I look at let’s call this as a sort of chamber of commerce for the local scene. It’s important work, especially given the general indifference of the local media to improvised music in the Black American tradition and it’s great fun for me to do, a gateway for this NEO neophyte into the thriving local scene. But two posts a week takes a lot of time to crank out and with holiday travel, my anniversary and listening to catch up with before the yearend polls are due, the next couple of weeks will concentrate on these Countdown previews of upcoming events. Fortunately, there’s a lot to talk about, including more new releases, the first big event at a significant new venue and more. Buckle up. It’s going to be an interesting ride.
Tag: G.A.R. Hall
Like many Black musicians, pianist, bandleader and theologian Julian Davis Reid paid close attention to poet and essayist Amiri Baraka’s 1963 book “Blues People: Negro Music in White America.” Reid was particularly taken with, as he told me, “this idea that Black music is a place where people in this country, Black and otherwise, rest. But at the same time, the music emerges from our sense of homelessness, of not feeling welcomed.”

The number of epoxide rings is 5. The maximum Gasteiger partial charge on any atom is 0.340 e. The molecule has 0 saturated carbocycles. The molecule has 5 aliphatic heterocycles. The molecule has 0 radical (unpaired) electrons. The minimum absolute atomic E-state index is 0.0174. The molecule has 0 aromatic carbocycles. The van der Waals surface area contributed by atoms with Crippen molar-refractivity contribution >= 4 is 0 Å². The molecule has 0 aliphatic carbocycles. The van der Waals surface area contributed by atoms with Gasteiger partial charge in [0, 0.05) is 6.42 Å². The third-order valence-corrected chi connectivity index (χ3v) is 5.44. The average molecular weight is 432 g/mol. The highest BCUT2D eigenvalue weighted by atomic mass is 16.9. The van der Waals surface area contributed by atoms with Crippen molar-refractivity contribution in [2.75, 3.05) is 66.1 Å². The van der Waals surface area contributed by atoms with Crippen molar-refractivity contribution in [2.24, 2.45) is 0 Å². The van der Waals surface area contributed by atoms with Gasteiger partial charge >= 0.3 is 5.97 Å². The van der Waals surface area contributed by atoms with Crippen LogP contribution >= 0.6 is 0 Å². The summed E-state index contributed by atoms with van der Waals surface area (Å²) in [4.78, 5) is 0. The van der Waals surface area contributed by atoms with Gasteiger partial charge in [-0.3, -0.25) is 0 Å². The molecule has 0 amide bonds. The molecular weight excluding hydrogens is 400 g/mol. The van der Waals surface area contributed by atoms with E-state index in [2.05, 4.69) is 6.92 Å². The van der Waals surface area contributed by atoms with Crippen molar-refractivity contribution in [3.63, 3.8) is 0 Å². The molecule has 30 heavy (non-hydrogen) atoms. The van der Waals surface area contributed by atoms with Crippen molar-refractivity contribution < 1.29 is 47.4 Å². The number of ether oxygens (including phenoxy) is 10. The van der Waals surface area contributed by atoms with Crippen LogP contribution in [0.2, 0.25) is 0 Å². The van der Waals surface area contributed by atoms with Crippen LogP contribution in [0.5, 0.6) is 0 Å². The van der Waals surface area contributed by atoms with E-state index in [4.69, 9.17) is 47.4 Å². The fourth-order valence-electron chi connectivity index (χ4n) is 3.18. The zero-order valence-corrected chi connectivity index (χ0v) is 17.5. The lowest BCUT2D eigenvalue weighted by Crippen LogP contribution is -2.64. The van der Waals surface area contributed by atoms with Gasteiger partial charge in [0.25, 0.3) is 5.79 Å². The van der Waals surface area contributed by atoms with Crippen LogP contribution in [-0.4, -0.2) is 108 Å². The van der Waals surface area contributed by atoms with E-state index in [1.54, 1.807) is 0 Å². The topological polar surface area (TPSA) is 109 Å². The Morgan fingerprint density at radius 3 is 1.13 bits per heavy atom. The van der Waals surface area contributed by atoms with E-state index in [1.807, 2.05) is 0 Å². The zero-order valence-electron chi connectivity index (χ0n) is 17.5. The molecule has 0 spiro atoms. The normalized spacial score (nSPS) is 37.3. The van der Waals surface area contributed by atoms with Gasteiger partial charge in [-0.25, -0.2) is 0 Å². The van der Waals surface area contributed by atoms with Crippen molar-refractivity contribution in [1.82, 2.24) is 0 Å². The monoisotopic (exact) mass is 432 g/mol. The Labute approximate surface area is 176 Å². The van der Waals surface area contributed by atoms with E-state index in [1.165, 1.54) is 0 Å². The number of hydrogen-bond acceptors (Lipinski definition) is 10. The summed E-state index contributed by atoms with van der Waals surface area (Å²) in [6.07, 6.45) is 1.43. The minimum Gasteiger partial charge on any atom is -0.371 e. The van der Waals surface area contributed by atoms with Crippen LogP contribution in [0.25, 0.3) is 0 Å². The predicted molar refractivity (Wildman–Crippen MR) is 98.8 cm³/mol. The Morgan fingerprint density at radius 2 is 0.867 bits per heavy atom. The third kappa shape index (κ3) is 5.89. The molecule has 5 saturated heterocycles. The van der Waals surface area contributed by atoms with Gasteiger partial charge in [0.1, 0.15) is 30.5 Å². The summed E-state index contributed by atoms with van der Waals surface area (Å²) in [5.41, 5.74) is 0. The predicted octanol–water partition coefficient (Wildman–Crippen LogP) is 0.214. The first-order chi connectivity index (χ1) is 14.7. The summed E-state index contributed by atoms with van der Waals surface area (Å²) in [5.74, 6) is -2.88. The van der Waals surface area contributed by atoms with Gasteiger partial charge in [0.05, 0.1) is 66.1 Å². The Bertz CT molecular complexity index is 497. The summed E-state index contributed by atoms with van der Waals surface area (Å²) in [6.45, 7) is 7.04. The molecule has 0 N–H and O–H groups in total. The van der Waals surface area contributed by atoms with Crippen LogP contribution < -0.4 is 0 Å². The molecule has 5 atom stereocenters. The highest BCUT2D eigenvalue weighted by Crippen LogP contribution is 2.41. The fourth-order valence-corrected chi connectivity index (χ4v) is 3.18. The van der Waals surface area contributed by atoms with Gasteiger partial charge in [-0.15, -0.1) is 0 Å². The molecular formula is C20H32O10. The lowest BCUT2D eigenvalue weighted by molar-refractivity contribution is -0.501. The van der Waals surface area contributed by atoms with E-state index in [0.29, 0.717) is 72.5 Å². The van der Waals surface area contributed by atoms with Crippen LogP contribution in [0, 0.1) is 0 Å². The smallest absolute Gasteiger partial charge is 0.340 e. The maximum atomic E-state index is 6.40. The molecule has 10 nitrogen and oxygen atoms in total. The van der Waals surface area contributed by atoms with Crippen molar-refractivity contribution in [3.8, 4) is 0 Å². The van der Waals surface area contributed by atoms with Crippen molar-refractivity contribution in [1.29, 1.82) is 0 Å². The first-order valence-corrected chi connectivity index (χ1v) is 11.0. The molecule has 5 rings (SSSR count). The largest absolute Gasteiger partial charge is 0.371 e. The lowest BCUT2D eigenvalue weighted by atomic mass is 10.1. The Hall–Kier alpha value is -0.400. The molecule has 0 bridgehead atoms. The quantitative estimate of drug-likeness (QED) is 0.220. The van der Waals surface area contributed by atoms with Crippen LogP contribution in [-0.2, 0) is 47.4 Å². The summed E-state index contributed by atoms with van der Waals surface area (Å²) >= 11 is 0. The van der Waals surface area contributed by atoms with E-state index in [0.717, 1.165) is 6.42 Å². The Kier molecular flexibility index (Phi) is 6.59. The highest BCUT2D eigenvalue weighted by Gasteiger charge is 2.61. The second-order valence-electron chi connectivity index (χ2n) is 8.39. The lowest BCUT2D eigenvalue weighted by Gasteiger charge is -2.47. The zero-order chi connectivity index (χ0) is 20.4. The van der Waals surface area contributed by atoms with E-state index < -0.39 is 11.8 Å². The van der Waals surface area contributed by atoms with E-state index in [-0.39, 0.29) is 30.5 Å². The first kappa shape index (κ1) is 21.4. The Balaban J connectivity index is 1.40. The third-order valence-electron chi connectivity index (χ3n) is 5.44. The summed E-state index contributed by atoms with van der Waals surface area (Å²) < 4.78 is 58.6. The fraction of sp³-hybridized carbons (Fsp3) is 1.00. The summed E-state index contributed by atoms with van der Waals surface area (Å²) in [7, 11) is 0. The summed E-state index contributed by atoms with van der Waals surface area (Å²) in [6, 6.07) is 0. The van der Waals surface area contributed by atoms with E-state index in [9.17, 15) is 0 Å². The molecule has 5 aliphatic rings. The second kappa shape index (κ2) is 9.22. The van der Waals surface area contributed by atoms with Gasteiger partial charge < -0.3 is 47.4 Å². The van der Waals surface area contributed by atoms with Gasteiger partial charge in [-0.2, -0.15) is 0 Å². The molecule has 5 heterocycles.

Baraka was a man of action as well as of ideas, and Reid, a graduate of Yale Divinity School, took his words as a call that Reid answered in words and music with “The American Dream, the American Nightmare, and Black American Music,” which he will present Thursday at 7:30 p.m. in Reinberger Chamber Hall at Severance Music Center. as part of the Cleveland Orchestra’s weeklong Mandel Opera & Humanities Festival: The American Dream.